Becky Hitchin reports from the Cook Islands in the South Pacific, where marine conservation underpins everything in daily life.

Some of you may know that I’ve been lucky enough to spend the last few weeks in the Cook Islands. Probably more of you are now thinking two things – “where are the Cook Islands” and “is there good diving”? Well, let me answer these for you, via a tale of marine protected areas (MPAs).

The Cook Islands are a group of 15 islands in the South Pacific, somewhat to the left of Fiji and somewhat to the right of French Polynesia. Two of the islands are volcanic in nature, including the main island of Rarotonga, while the others are wide coral atolls and lagoons. 

home to 136 species of coral, over 600 species of fish, three species of turtles, 21 species of cetaceans and 16 species of sharks

All in all, their land mass is 93 square miles. It’s a very small nation, with around 18,000 inhabitants living there.

In geographical terms, however, it is massive – its marine Exclusive Economic Zone covers more than 750,000 square miles. The main languages are English and Cook Islands māori; their currency is both Cook Islands dollars and New Zealand dollars. Their $2 coin is three-sided, and their $3 note features a barebreasted woman riding a shark. Beat that.

Before I answer the “is there good diving” question, I need to explain what an Exclusive Economic Zone is, and why it’s important here. If you are a country with a coastline, however big or small, you get rights over the bits of the ocean next to you. Everything within 12 nautical miles is counted as territorial waters where the law of that country functions just as on land. After that, there’s a zone of up to 200 nautical miles called the Exclusive Economic Zone, or EEZ. Here, only that one country is allowed to undertake economically-enhancing activities, such as fishing, mining, dredging for sand and gravel, though other countries have rights to travel through the area, or conduct scientific research for example. 

The Cook Islands did something in 2017 that was quite remarkable. They designated the whole of their EEZ as then the largest multi-use marine park in the world, known as Marae Moana.  

Cook IslandsMarae Moana is a varied seascape including atolls, sand cays and islands, and is home to 136 species of coral, over 600 species of fish, three species of turtles, 21 species of cetaceans and 16 species of sharks. It includes 15 MPAs extending to 50 miles around each island, where no commercial fishing or mining is allowed. Out with these MPAs, Marae Moana requires that any economic activities must be consistent with the need to protect and conserve the ecology, biodiversity and heritage of the marine environment of the Cook Islands.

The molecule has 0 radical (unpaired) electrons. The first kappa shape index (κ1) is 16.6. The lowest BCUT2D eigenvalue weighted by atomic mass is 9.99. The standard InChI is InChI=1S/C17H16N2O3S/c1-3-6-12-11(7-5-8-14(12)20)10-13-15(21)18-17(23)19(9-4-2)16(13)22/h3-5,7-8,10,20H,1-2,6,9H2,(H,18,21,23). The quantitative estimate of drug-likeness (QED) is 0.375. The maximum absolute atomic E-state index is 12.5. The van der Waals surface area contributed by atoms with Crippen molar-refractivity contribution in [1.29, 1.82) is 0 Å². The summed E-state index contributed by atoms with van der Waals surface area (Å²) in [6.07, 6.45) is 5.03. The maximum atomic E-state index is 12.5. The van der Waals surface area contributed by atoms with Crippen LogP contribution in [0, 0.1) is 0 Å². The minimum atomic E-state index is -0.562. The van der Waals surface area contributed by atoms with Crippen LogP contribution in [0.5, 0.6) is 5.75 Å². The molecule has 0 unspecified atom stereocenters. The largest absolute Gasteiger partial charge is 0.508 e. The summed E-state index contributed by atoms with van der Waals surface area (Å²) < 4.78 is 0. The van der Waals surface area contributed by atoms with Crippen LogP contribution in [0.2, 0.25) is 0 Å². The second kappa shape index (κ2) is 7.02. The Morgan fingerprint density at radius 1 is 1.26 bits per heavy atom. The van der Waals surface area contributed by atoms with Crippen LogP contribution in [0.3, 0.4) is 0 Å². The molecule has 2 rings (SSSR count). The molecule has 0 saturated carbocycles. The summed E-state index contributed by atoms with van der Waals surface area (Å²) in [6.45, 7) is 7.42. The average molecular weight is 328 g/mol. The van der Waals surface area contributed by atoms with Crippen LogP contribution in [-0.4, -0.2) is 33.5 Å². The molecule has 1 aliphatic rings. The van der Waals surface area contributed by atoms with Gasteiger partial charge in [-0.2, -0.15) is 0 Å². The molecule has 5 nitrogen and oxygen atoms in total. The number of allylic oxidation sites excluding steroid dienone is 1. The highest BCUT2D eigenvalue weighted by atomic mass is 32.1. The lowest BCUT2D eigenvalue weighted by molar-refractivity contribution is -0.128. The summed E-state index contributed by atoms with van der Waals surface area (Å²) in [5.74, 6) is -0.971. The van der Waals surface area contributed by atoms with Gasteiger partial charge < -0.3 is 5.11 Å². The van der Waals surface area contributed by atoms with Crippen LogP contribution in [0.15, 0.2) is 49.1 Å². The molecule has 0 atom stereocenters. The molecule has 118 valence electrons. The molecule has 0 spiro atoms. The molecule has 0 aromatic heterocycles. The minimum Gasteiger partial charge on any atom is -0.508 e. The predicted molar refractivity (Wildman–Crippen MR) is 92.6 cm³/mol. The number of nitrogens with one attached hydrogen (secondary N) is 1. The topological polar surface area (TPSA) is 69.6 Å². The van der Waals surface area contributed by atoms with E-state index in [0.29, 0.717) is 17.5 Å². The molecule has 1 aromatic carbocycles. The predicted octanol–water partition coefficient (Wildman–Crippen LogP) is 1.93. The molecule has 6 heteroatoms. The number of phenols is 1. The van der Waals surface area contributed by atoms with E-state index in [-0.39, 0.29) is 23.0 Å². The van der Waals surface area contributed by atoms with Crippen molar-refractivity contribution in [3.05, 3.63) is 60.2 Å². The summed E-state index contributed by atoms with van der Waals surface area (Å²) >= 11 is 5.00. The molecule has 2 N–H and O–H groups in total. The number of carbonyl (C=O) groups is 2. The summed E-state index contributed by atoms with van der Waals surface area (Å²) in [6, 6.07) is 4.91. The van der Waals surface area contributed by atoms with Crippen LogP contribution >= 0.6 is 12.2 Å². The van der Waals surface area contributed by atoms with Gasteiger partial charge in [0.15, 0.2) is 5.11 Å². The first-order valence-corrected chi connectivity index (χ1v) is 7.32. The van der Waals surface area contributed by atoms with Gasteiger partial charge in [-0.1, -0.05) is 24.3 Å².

The marine park is managed by a council that includes the Prime Minister, the leader of the Opposition, the President of the House of Ariki (the body of chiefs) as well as members of NGOs, religious and governmental agencies. Something other countries should look at emulating. In the Cook Islands, the importance of the sea to not only the economy, but the wellbeing, spirituality and culture of the islands is undoubted.

As for diving, there are a good number of options for dive shops and dive boats on the islands, mainly Rarotonga. Most hotels will lend you mask, snorkel and fins for snorkelling, which is a delight and is safe everywhere, except for the channels through the reefs into the lagoons where you can get strong currents. But those strong currents and channels make for excellent diving with turtles, giant trevally and tuna.

For identification nerds, there’s an amazing web-based database of all life in the Cook Islands, above and below water. Humpback whales visit the islands in the autumn, making for exciting in-water and shore viewing experiences. The dive operators and Cook Islanders are keenly aware of conservation. One of the dive operators helped create a coral transplant and restoration project, and on Aitutaki, a paradise island less than an hour’s flight from Rarotonga, there is an ongoing project to restock giant clams into the lagoons after their abundance declined from harvesting. 

I’m not here to advertise the Cook Islands. I’ve dived in better places, and worse places. But their commitment to conservation and protection without the resources we all take for granted here, is incredible.



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Article ‘The Pacific principle’ by Becky Hitchin first published in SCUBA magazine, Issue 135 May 2023.

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